That didn’t work out too well after all and brings us to the tip of the day. Because of licensing and privacy issues between Microsoft and Facebook (at least as far as I could tell) you can’t access that pipeline from your application to post things. Same for Twitter. If you want to post stuff to facebook you have to write your own integration with the Facebook API. When the player uses your app, they will have to provide Facebook logon information and agree to privacy sharing stuff (again, even though they did it for the phone once already). I wish it weren’t so, but…
As time was running out on our development schedule, we implemented the custom mode invasion using the camera or camera roll and implemented the screen shot, but the posting of your fabulous landing locations ended up being left to the user for now. It's pretty easy to do from thePictures hub!
Tip: Social media integration is important! Learn the facebook API and Twitter API and plan the time it will take to integrate your App!
Sound Effects and Fun
When developing games use any and all resources you have available. I have a 10 and a 14 year old in my household who served several purposes. The 14 year old boy contributed many of the comments provided by the game when you land successfully or crash and burn. It enabled the game to sound much cooler than it likely would have. They both play tested the game for me, and did a far better job than I did. And lastly, when you land successfully you get cheering in the background. I had the kids cheer into a microphone and then with a little sound processing using “Power Sound Editor Free”, I had a fun sound effect to use when a successful landing takes place. Wherever possible, I think a sense of humor is just a good thing. My flag is an ode to Bugs Bunny and a fondly remembered short where Daffy has a flag for a tail (drawn by Bugs).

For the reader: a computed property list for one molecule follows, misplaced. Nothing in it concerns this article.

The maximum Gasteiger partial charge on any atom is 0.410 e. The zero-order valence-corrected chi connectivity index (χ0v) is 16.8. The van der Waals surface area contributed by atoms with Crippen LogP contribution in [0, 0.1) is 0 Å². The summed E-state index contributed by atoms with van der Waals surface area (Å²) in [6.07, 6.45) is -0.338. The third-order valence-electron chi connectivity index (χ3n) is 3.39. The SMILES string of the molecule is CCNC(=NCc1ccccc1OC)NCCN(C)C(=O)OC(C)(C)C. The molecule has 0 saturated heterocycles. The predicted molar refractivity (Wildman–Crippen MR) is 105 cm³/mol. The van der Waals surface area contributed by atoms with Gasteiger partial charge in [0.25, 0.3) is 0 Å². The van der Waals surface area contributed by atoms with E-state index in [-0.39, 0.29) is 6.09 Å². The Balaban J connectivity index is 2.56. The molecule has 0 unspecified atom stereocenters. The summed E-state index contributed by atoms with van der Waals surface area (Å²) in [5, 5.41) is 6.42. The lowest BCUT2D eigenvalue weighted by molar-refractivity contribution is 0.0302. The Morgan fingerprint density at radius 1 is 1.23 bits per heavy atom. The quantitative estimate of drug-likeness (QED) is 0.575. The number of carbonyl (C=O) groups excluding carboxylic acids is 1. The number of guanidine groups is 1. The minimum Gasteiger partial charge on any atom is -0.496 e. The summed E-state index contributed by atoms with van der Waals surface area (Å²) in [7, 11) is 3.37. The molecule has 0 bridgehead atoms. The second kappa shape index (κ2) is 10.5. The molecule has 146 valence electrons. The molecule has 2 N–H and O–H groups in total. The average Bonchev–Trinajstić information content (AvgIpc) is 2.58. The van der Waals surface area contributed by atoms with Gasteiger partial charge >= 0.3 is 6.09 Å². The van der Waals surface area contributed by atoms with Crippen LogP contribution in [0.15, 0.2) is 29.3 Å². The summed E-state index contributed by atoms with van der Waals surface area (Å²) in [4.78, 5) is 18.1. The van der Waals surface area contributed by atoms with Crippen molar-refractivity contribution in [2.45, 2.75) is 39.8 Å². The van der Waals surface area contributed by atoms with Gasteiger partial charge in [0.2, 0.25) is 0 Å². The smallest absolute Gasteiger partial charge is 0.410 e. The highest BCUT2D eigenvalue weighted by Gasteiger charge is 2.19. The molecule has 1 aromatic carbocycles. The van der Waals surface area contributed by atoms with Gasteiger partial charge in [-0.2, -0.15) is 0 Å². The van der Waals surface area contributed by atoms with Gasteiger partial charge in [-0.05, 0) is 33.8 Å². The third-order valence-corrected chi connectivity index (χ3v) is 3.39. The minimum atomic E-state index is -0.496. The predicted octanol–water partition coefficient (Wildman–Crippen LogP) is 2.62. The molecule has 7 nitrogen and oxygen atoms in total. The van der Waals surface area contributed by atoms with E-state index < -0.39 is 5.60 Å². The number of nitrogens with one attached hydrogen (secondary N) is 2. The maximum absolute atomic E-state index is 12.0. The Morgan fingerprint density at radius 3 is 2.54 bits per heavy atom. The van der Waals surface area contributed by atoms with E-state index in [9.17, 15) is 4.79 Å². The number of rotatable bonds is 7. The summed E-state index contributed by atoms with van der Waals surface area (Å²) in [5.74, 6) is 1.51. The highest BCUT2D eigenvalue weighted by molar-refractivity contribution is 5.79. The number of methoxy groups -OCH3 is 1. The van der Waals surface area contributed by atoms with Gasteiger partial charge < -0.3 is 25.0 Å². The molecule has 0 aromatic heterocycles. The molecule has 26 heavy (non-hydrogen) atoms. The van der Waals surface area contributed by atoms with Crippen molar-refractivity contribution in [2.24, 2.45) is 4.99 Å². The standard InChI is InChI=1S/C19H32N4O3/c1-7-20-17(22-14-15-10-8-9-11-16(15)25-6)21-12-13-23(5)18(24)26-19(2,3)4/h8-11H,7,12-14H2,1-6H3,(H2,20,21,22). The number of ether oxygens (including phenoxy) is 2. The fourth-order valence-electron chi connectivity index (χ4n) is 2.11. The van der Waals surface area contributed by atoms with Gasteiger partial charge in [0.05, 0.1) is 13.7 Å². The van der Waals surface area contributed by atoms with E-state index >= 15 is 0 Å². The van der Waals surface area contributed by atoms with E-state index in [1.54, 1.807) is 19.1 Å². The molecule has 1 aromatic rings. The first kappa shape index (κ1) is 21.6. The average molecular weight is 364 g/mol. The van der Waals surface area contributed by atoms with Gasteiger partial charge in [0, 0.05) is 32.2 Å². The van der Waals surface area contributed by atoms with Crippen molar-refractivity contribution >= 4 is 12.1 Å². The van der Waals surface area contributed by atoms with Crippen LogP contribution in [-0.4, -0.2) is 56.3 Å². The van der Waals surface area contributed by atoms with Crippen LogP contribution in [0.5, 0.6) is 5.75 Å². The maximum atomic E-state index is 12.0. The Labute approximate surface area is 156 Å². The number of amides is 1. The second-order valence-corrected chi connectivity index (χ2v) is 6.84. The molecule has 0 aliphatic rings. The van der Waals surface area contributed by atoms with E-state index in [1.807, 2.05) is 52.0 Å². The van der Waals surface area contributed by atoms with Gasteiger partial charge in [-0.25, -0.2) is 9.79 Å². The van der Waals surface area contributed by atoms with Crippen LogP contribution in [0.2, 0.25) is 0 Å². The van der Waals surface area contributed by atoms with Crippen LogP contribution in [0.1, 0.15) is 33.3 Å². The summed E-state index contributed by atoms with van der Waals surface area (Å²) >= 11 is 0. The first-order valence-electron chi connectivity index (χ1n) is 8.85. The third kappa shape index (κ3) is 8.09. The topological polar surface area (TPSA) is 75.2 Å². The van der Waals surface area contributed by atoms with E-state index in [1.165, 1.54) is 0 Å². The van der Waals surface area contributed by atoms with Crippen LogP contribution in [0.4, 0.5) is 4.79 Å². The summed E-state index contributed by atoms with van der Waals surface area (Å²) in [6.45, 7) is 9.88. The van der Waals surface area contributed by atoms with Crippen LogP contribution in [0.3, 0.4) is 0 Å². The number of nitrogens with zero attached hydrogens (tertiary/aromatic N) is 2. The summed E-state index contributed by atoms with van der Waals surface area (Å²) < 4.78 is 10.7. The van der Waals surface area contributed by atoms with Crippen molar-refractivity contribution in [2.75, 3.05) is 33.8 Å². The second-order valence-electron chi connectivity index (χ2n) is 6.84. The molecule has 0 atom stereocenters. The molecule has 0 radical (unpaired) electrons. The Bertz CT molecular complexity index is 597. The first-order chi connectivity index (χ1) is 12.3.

Tip: Use all resources available. Have kids you know (and their friends) try the game; you will learn much and possibly, if lucky, release your inner teenager!